Livin’ the Dream

I’ve never been a big fan of work, in general. While there should be nothing surprising about that, what might surprise you is the fact that every weekday morning on my way out the door I can’t help but crack a bemused smile. Why, you ask? It’s simple, really. Typically, on such a morning, I’m on the way out to get in my 1988 Volkswagen Jetta. For some reason, setting foot in that car is tremendously amusing to me.

Call it karma. Call it farfignugen. Call it what you will. But it’s ironic that the fundamental pleasure I enjoy from the Jetta should be so hard to explain. I bought the car about two years ago from G’s dad, Mr. K (yes, they’re a family of initials). I needed an affordable ride to get me from A (home) to B (work) to C (school) to D (numerous road trip destinations) and the Jetta seemed as good a candidate as any.

There is nothing fancy about my car. In part, I think that’s why I appreciate it so much; I admire its honest simplicity. It likely would not strike you as anything special as it passed you (and it WOULD pass you) on the freeway but, then again, I find the complete absence of a car payment every month pretty special. This way, what might normally be contributed to a car payment can instead go toward paying down my “better part of a decade” run at OU. Besides, cruising along the interstate at 80 mph, I’ve often thought that if I had a “nicer” car I’d still be doing the exact same thing: cruising along the interstate at 80 mph.

Practically speaking, the Jetta is a great car to own; parts are cheap and it’s easy to work on. On a metaphysical level, I suspect that my admiration for the little guy stems from the fact it demonstrates values held dear in this world: hard work and loyalty. Each time I get in and turn the key, it starts instantly and purrs along until I reach my destination. It has endeared itself to me but for no other reason than every time I shut it off, it makes a sound as if sputtering its last fume, exhausted by just having made it. But sure enough, when I turn that key again, it’s ready for one more go. Granted, it does demand a bit more T.L.C. than a newer car and once a month I do have to make the quart-erly sacrifice of oil; but for a car getting 38 mpg, I manage to look past that. And if the Jetta hadn’t earned my respect before, it definitely won me over last November after effortlessly delivering me to and fro New Mexico during a spontaneous road trip; a total of 3400 miles in 72 hours. All doubts were cast aside; this car had heart.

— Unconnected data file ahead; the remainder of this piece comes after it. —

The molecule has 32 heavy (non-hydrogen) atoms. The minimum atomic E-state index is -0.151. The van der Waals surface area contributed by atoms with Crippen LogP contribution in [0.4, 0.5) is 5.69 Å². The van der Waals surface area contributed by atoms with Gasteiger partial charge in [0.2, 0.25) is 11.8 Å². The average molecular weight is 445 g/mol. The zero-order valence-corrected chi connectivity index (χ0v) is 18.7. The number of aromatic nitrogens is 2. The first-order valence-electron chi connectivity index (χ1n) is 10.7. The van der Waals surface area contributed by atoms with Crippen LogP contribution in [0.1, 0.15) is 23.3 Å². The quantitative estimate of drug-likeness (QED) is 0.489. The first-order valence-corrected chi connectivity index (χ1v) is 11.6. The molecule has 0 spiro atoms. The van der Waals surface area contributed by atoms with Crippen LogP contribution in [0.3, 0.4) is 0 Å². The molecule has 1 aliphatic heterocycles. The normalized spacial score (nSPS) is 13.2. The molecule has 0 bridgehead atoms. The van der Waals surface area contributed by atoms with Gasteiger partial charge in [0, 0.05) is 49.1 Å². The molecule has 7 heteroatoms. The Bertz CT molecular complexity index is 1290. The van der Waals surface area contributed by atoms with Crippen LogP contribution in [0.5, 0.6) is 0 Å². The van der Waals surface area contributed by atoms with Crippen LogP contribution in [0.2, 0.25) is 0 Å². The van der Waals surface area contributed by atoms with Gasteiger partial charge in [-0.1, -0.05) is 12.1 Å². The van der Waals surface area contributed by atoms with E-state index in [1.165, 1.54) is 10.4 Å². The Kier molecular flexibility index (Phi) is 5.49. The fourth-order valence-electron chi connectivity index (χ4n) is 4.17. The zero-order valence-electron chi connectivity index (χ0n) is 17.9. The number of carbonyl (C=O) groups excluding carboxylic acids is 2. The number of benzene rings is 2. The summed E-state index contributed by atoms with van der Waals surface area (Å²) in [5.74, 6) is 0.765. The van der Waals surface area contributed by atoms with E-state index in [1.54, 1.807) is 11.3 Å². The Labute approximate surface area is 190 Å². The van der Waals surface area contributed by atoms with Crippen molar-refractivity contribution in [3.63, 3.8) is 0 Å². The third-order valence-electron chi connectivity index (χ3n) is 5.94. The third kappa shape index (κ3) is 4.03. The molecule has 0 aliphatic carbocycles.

And so the Jetta has driven its way into legend amongst friends and family. My dad was laughing when I drove it home for the first time that hot August day. Two years and 50,000 miles later, he’s not laughing anymore. Even he has to begrudgingly acknowledge the tenacity residing within that little beast. These days it’s not uncommon for people to show more interest in the Jetta’s well-being than mine. And in issuing a response to such inquiries, it’s quite possible my words would echo my standard reply to the Jetta’s previous owner whenever he asks:

“Livin’ the dream, Mr. K…I’m livin’ the dream.”

(“And no, you can’t have it back.”)

The Jetta

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